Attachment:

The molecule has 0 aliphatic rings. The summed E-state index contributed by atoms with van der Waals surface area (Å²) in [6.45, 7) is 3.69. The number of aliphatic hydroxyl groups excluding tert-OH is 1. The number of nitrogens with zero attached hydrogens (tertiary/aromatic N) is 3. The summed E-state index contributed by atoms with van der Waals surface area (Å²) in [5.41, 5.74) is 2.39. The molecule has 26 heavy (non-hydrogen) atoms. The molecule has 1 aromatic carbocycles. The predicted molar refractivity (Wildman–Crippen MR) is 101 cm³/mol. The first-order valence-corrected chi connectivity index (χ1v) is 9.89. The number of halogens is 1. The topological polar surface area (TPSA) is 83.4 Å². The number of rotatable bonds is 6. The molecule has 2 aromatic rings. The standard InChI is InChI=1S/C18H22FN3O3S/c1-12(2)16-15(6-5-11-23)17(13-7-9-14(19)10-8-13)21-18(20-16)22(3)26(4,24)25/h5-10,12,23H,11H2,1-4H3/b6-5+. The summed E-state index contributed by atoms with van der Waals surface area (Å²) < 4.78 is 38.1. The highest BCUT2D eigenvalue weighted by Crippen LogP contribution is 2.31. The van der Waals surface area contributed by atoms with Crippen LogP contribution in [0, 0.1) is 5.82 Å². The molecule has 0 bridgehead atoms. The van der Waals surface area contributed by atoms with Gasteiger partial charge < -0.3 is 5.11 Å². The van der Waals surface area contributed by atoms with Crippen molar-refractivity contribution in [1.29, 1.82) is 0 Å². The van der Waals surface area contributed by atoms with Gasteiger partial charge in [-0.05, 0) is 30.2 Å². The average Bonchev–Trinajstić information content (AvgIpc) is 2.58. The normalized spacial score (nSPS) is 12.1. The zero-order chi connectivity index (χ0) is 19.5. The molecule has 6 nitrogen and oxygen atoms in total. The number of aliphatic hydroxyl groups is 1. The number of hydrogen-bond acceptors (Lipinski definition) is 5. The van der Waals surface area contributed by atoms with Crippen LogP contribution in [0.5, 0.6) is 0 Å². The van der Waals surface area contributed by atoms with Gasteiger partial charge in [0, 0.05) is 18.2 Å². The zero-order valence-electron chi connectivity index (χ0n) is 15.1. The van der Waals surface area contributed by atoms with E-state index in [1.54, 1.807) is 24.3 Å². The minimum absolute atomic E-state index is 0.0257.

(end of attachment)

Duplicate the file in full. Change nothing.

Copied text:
The molecule has 0 aliphatic rings. The summed E-state index contributed by atoms with van der Waals surface area (Å²) in [6.45, 7) is 3.69. The number of aliphatic hydroxyl groups excluding tert-OH is 1. The number of nitrogens with zero attached hydrogens (tertiary/aromatic N) is 3. The summed E-state index contributed by atoms with van der Waals surface area (Å²) in [5.41, 5.74) is 2.39. The molecule has 26 heavy (non-hydrogen) atoms. The molecule has 1 aromatic carbocycles. The predicted molar refractivity (Wildman–Crippen MR) is 101 cm³/mol. The first-order valence-corrected chi connectivity index (χ1v) is 9.89. The number of halogens is 1. The topological polar surface area (TPSA) is 83.4 Å². The number of rotatable bonds is 6. The molecule has 2 aromatic rings. The standard InChI is InChI=1S/C18H22FN3O3S/c1-12(2)16-15(6-5-11-23)17(13-7-9-14(19)10-8-13)21-18(20-16)22(3)26(4,24)25/h5-10,12,23H,11H2,1-4H3/b6-5+. The summed E-state index contributed by atoms with van der Waals surface area (Å²) < 4.78 is 38.1. The highest BCUT2D eigenvalue weighted by Crippen LogP contribution is 2.31. The van der Waals surface area contributed by atoms with Crippen LogP contribution in [0, 0.1) is 5.82 Å². The molecule has 0 bridgehead atoms. The van der Waals surface area contributed by atoms with Gasteiger partial charge < -0.3 is 5.11 Å². The van der Waals surface area contributed by atoms with Crippen molar-refractivity contribution in [1.29, 1.82) is 0 Å². The van der Waals surface area contributed by atoms with Gasteiger partial charge in [-0.05, 0) is 30.2 Å². The average Bonchev–Trinajstić information content (AvgIpc) is 2.58. The normalized spacial score (nSPS) is 12.1. The zero-order chi connectivity index (χ0) is 19.5. The molecule has 6 nitrogen and oxygen atoms in total. The number of aliphatic hydroxyl groups is 1. The number of hydrogen-bond acceptors (Lipinski definition) is 5. The van der Waals surface area contributed by atoms with Crippen LogP contribution in [0.5, 0.6) is 0 Å². The van der Waals surface area contributed by atoms with Gasteiger partial charge in [0, 0.05) is 18.2 Å². The zero-order valence-electron chi connectivity index (χ0n) is 15.1. The van der Waals surface area contributed by atoms with E-state index in [1.54, 1.807) is 24.3 Å². The minimum absolute atomic E-state index is 0.0257.